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Neurodiversity in the workplace

In recent years, the concept of neurodiversity in the workplace has gained significant attention and attraction within the workplace. Neurodiversity refers to the other ways that the brain may work, learn, process, think about and interpret information. The range of neurodiversity highlights that no two brains are the same and that we all think and learn in very different ways.

‘Neurodiversity’ encompasses a range of neurological conditions, including autism, ADHD, dyslexia, and more. Rather than viewing these differences as a deficit, forward-thinking organisations are recognising the immense value that a neurodiverse workforce can bring.

Neurodiversity is a term that organisations should embrace, harness and welcome within the workplace. Let’s not forget what a competitive edge embracing neurodiversity can bring to an organisation!

In this blog, we will explore the importance of embracing neurodiversity in the workplace and what key skills neurodiverse employees can bring. In addition, we discuss how to build psychological safety in the workplace.

Key Skills

As we know, all employees can bring different skill sets with them to an organisation, but many employers are unaware of the different skill set that a neurodiverse employee can bring and the enhancement that these skills can offer to their workplace.

It is important to understand that neurodiverse individuals can possess unique perspectives and talents that can greatly benefit any organisation. Common beneficial skillsets associated with neurodiverse employees can include:

  • attention to detail, whether that be spotting errors in data management, identifying efficiencies in a process, or even reviewing and analysing documents.
  • a keen eye for detail.
  • strong problem-solving abilities, and cognitive styles enabling different ways of thinking, which can lead to innovative ways of thinking and solutions.
  • creativity and outside the box thinking.

Such skills can really help any organisation to thrive and set themselves apart from others, particularly those that require constant changes or adaptations to keep up with the competition.

The term ‘hyperfocus’ means that someone can focus on a task or project for long periods of time, someone that is neurodiverse may have this skill in abundance. This intense focus can in turn then provide an organisation with increased productivity and the ability to provide a greater accuracy of work. JPMorgan reported that professionals in its Autism at Work initiative made fewer errors and were 90% to 150% more productive than neurotypical employees. On the other hand, some individuals may struggle to maintain focus, whilst being highly creative and outside thinkers. Another skill that neurodiverse individuals can often bring to any organisation is that of honest feedback and transparency. There can be a tendency amongst some to be rather straightforward and honest in their communication styles. As we all are aware honesty in any situation can be the best policy, but within the workplace this can lead to more effective collaboration and problem solving as any issues will be address quickly and solutions are found more effectively.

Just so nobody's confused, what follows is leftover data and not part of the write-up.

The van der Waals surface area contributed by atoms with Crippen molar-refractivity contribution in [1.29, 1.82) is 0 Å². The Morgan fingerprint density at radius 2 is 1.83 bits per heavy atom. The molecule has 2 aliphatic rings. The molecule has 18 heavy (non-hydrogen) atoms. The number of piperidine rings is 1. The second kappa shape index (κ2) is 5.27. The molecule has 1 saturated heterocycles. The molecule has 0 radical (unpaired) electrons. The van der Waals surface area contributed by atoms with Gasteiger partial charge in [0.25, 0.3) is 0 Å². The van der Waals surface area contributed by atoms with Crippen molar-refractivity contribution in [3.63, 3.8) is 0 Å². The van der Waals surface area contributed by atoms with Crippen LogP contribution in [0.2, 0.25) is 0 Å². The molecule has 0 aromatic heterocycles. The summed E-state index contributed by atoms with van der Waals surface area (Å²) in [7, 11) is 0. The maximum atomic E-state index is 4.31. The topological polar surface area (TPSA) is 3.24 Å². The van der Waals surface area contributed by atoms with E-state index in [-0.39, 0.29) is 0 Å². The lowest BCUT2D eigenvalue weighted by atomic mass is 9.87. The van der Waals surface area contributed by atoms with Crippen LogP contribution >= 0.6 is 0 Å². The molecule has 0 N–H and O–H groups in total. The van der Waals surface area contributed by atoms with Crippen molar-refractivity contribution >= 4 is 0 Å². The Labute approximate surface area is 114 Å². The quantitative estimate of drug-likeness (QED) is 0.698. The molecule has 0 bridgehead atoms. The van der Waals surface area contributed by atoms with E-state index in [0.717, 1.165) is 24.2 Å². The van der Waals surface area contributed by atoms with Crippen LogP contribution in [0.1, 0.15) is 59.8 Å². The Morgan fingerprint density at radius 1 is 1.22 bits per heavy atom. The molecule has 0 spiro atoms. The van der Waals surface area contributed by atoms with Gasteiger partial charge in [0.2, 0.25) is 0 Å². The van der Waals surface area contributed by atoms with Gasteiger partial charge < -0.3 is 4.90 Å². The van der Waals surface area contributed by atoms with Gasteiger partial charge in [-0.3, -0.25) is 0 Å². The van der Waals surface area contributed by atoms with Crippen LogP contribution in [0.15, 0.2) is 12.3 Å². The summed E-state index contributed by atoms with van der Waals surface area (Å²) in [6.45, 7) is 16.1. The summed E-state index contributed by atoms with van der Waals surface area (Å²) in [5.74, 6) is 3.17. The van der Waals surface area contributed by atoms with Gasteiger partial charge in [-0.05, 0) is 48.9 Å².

With all key skills and their accompanying attributes, there can come challenges too amongst colleagues and management. To secure and enhance the key skills associated with neurodiverse employees, it is important that managers feel educated in neurodiversity so that they are confident and able to manage their teams.

Why is psychological safety important?

What do we mean by the term psychological safety? The CIPD define psychological safety as to how confident we feel to take appropriate risks at work due to our relationships with our colleagues and our managers. When we embrace neurodiversity within the workplace this can help to build levels of psychological safety for all concerned. It is believed that psychological safety is the key to employee wellbeing and in turn the overall organisational success.

Psychological safety in the workplace allows individuals to feel safe and to express themselves in a safe way. To make a neurodiverse individual feel safe, you need to be mindful of elements such as promoting inclusivity, encouraging open and honest communication together with concise feedback at all levels. A supportive environment will ensure that all employees feel psychologically safe to be themselves and to reach their fullest potential.

For those individuals who are neurodiverse, where there is a lack of psychological safety, an employee may feel anxious, isolated, frustrated, insecure and not accepted or understood. As an employer it is your responsibility to ensure that this is not the case, and you support all individuals within the workplace.

In some organisations, there is a lack of understanding of what neurodiverse means and how it can benefit an organisation. If this is the case, it would be wise to educate employees about neurodiversity to help them to understand and empathise towards those colleagues who think, communicate or process information differently. By embracing the unique skills and ways that a neurodiverse individual may think and learn will bring fresh perspectives and ideas to the organisation. Teams will naturally become more creative and adaptive to their surroundings and you in turn harness an environment whereby all skills and contributions are valued.

If you harness those unique skills detailed above, then just think what your organisation could achieve in the future, recognising these skills as strengths and assets to your organisation will only create an environment whereby all will thrive, which in turn will lead to greater production, innovation, and overall success for any organisation.

If you have any questions, please contact a member of ViewHR today.